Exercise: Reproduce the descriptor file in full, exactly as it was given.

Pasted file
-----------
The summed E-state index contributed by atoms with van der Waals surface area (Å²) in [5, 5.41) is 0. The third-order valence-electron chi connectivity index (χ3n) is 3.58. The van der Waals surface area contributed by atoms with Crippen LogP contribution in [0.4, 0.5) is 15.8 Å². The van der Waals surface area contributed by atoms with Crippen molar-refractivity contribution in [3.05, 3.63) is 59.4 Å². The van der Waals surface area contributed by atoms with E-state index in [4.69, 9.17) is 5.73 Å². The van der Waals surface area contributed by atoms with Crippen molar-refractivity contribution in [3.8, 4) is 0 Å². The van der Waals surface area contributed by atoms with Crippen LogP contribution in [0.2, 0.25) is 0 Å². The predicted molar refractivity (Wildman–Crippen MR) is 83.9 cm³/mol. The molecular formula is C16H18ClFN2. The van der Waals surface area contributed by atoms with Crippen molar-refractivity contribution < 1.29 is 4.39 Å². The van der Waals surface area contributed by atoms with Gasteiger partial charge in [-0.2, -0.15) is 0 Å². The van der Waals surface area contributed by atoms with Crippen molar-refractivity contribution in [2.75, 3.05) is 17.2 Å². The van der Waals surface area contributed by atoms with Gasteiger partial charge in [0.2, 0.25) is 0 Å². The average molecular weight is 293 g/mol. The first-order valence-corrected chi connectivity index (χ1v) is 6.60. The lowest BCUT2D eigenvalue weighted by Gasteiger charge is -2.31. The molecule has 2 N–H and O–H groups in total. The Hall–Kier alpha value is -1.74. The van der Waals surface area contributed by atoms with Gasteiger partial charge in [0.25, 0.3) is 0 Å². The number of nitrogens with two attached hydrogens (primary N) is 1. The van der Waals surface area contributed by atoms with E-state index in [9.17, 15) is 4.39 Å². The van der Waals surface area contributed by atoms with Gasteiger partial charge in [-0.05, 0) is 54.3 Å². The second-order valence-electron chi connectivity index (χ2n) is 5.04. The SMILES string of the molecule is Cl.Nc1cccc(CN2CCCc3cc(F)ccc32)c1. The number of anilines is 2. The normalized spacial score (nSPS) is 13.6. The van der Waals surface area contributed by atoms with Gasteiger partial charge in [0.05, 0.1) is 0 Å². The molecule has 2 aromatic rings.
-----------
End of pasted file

The summed E-state index contributed by atoms with van der Waals surface area (Å²) in [5, 5.41) is 0. The third-order valence-electron chi connectivity index (χ3n) is 3.58. The van der Waals surface area contributed by atoms with Crippen LogP contribution in [0.4, 0.5) is 15.8 Å². The van der Waals surface area contributed by atoms with Crippen molar-refractivity contribution in [3.05, 3.63) is 59.4 Å². The van der Waals surface area contributed by atoms with E-state index in [4.69, 9.17) is 5.73 Å². The van der Waals surface area contributed by atoms with Crippen molar-refractivity contribution in [3.8, 4) is 0 Å². The van der Waals surface area contributed by atoms with Crippen LogP contribution in [0.2, 0.25) is 0 Å². The predicted molar refractivity (Wildman–Crippen MR) is 83.9 cm³/mol. The molecular formula is C16H18ClFN2. The van der Waals surface area contributed by atoms with Crippen molar-refractivity contribution < 1.29 is 4.39 Å². The van der Waals surface area contributed by atoms with Gasteiger partial charge in [-0.2, -0.15) is 0 Å². The van der Waals surface area contributed by atoms with Crippen molar-refractivity contribution in [2.75, 3.05) is 17.2 Å². The van der Waals surface area contributed by atoms with Gasteiger partial charge in [0.2, 0.25) is 0 Å². The average molecular weight is 293 g/mol. The first-order valence-corrected chi connectivity index (χ1v) is 6.60. The lowest BCUT2D eigenvalue weighted by Gasteiger charge is -2.31. The molecule has 2 N–H and O–H groups in total. The Hall–Kier alpha value is -1.74. The van der Waals surface area contributed by atoms with Gasteiger partial charge in [0.25, 0.3) is 0 Å². The number of nitrogens with two attached hydrogens (primary N) is 1. The van der Waals surface area contributed by atoms with E-state index in [9.17, 15) is 4.39 Å². The van der Waals surface area contributed by atoms with Gasteiger partial charge in [-0.05, 0) is 54.3 Å². The second-order valence-electron chi connectivity index (χ2n) is 5.04. The SMILES string of the molecule is Cl.Nc1cccc(CN2CCCc3cc(F)ccc32)c1. The number of anilines is 2. The normalized spacial score (nSPS) is 13.6. The van der Waals surface area contributed by atoms with Gasteiger partial charge in [0.05, 0.1) is 0 Å². The molecule has 2 aromatic rings.